Invariably, hunters make the best snipers not only because of their marksmanship but because of their ability to be cohesive to their environment, the woodlands. Some people may concede that a hunter has the potential to be a good soldier, but that doesn’t necessarily mean he will. Those people say that hunting and killing deer, for example, is much easier than killing a human because deer do not shoot back. I disagree; if the soldier(s) cannot spot you they cannot kill you - unless they are indiscriminately using artillery. When I am out hunting, many times I see other hunters that pass by me, whether I am in a tree or on ground; and they never see me. I have had people get so close to me that I could spit on them and they never see me because human senses are very dull. On the other hand, behold the the senses of a white tail deer : her hearing, sight, and smell are hundreds of times better than a human’s. When shooting a wild deer that is in a heavily hunted area (not these corn feed farm deer you see on hunting channels), her nerves are always on the edge and she can actually move a little before the bullet gets there; and the rest of the deer in the area will immediately know where you are and haul-ass at 30-35mph in the opposite direction. In contrast, well trained soldiers will hit the dirt, find cover, and listen for the snap (bullet passing by) and crack (muzzle blast) of the shot so they can locate that sniper, but by that time, two soldiers are likely fallen victim. Most men will panic and fire in different areas, but that has a small chance of hitting anything as the sniper places his shots where they count. And exceptional sniper can wipe out a whole squad or platoon of men if they are unsupported. Case study: Carlos Hathcock. They guy was about as far away from a typical marine as one could get; he used all the techniques he learned hunting to bag his "quarry".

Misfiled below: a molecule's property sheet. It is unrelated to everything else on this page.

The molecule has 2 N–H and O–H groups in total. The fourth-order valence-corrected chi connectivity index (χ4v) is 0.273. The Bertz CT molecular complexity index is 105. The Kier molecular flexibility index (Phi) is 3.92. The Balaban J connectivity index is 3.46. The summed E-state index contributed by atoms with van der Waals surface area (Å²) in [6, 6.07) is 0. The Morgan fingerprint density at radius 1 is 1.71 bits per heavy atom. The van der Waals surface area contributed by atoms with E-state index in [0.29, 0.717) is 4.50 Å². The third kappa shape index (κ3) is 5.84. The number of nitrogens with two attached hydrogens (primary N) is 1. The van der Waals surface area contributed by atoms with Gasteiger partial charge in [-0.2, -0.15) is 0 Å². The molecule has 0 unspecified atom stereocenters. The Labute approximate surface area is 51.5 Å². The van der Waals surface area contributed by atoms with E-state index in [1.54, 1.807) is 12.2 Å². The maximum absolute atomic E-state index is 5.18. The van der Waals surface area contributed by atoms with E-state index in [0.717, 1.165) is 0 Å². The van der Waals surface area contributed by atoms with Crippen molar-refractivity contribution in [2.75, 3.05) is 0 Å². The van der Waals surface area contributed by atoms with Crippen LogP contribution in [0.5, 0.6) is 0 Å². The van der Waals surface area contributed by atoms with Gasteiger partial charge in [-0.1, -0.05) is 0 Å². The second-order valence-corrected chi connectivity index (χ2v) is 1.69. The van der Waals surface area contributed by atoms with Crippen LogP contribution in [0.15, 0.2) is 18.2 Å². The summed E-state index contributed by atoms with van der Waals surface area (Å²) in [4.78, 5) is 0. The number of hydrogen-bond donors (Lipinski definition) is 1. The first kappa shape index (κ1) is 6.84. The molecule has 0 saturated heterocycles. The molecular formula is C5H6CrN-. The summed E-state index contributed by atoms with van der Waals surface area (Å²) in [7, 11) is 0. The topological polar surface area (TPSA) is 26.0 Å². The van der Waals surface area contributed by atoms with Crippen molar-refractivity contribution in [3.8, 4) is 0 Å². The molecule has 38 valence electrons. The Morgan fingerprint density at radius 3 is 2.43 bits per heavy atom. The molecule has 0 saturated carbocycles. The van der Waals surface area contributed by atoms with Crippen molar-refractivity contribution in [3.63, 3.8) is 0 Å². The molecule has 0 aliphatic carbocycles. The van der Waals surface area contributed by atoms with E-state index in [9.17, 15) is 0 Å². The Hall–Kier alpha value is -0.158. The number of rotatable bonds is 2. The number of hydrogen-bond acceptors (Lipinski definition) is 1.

Quote: